2009-10-21 / Front Page

City applies for grant to clean up SOC Station

By Deborah Bennett Millen News Editor

This architectural drawing depicts the City of Millen's planned project for the site of the SOC Station once the area has been cleaned up. This architectural drawing depicts the City of Millen's planned project for the site of the SOC Station once the area has been cleaned up. For many years the old SOC Station on Winthrope Avenue, across from the Jenkins County Courthouse, has been an eyesore in downtown Millen. The City of Millen moved a little closer to getting the site cleaned up last week with the announcement that it is applying for a $200,000 Environmental Protection Agency (EPA) grant to fund the project. The City's share of the cost, which may be labor, materials and services, would be 20 percent, or $40,000.

The SOC Station was previously operated as a gasoline station and automobile repair shop. The major environmental concerns at the site are from lead and petroleum leaks from three underground storage tanks into the soils. The building also contains asbestos, lead paint and is infested by a colony of bats. However, the City has confirmed that the underground storage tanks at the site are now empty, and there no continuing releases or threat of a release.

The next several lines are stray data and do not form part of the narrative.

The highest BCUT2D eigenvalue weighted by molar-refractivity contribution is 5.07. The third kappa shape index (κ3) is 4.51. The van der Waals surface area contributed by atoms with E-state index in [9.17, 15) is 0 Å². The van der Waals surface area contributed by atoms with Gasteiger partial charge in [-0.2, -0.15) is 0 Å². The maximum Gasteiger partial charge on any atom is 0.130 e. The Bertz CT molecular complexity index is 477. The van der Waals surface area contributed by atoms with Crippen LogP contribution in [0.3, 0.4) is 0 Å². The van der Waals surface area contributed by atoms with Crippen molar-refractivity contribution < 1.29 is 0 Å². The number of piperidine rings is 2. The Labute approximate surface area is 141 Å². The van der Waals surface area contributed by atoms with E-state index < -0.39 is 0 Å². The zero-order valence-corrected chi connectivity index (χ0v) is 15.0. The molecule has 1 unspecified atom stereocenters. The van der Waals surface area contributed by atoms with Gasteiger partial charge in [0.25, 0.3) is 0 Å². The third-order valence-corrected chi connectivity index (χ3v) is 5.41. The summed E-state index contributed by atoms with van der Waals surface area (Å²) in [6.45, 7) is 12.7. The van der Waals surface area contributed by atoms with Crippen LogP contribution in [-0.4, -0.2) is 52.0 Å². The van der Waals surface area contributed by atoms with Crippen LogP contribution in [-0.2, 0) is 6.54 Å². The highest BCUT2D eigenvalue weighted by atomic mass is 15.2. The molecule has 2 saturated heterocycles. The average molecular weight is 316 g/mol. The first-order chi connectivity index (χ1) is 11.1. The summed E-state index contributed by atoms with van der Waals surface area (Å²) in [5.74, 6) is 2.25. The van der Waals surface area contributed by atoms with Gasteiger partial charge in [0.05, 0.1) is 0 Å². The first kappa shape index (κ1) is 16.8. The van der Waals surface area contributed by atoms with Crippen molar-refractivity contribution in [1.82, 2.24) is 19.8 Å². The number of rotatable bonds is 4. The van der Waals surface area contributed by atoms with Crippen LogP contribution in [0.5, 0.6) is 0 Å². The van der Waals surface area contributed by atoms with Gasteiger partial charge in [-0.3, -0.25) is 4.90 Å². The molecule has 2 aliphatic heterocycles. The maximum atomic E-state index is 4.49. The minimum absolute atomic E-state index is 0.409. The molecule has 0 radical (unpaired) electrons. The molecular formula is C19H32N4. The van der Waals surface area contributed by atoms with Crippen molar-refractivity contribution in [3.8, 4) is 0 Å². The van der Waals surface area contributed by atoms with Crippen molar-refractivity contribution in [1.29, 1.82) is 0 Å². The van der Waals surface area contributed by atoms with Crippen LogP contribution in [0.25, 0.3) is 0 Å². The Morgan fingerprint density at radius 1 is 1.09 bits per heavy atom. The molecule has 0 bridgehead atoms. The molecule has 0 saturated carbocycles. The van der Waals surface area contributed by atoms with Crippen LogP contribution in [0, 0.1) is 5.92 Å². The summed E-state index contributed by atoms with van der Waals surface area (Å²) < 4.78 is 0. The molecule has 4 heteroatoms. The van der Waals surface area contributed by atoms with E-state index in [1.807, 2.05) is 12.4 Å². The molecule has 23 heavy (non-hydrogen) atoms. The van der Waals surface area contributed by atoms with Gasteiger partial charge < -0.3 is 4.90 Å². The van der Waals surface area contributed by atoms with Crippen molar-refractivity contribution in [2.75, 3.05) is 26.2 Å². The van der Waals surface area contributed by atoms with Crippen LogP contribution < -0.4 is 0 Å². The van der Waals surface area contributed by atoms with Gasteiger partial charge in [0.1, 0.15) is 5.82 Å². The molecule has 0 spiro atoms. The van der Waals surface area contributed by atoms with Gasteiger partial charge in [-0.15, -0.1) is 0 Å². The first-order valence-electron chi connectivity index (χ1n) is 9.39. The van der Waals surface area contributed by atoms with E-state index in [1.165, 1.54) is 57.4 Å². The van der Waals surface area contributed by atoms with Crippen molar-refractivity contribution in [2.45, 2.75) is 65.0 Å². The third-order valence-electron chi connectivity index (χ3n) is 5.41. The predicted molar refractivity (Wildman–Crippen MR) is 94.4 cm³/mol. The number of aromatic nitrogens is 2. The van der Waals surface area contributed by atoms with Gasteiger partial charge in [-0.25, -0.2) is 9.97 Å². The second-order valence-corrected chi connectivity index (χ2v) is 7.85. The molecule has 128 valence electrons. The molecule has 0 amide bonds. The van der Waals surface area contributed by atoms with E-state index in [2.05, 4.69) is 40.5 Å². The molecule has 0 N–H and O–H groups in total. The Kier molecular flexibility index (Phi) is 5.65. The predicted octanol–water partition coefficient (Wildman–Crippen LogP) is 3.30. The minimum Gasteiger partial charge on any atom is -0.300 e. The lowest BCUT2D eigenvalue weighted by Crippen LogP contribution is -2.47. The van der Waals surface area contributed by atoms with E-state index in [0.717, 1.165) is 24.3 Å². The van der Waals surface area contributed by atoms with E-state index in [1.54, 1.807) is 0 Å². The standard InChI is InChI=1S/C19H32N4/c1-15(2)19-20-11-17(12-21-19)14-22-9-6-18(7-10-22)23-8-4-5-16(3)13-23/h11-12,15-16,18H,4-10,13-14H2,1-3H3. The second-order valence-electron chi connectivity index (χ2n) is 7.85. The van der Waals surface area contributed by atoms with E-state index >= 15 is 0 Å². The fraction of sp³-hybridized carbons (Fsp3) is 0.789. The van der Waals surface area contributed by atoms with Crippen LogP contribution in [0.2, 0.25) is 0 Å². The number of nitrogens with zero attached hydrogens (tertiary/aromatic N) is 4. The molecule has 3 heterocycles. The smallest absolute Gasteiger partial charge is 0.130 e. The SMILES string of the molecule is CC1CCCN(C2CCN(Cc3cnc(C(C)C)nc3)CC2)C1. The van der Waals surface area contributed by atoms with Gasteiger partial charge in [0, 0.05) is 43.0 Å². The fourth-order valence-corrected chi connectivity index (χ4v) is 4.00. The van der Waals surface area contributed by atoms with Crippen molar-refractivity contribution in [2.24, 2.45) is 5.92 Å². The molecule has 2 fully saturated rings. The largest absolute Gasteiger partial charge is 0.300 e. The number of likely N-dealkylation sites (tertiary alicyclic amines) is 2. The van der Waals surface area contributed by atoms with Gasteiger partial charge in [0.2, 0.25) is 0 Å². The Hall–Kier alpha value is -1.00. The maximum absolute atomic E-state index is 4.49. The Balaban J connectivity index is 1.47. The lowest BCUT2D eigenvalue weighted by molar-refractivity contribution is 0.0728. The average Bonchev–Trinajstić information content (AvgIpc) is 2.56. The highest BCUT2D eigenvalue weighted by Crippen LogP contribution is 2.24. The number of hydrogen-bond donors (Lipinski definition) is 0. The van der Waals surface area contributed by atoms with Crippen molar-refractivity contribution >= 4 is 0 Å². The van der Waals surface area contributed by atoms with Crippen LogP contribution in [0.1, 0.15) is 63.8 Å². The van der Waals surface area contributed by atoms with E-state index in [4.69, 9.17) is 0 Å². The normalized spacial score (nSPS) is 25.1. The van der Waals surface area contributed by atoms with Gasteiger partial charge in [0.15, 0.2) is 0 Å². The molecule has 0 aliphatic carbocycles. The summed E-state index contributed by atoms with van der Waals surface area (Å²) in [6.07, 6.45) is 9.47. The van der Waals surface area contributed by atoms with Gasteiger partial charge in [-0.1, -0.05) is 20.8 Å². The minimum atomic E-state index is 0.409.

The City took ownership of the property from the estate of the previous owner, Ayre Lee Aycock, in February and has entered the property into the Georgia Brownfield program. Two site assessments have been performed and a corrective action plan has been completed.

The master plan for renovation of the site includes public outdoor seating and greenspace landscaping with trees, sidewalks, benches and a bicycle rack. In addition, the large SOC Station sign will be refurbished and placed as a tribute to the historical use of the site. A small plaque recognizing the former owner, Leon Aycock, will be placed in the public seating area. The City is also considering utilizing part of the future building for nonprofit uses including a visitor's center or office space for the Millen Downtown Development Authority. The site may also be developed to include a restaurant for the convenience of those attending court at the Jenkins County Courthouse.

The project is expected to increase the City tax base revenues by $100,000-$130,000 over the next 10 years and create 12-14 permanent jobs.

A decision on the grant application will not come until May 2010, and if approved, work on the project will not start until October 2010.

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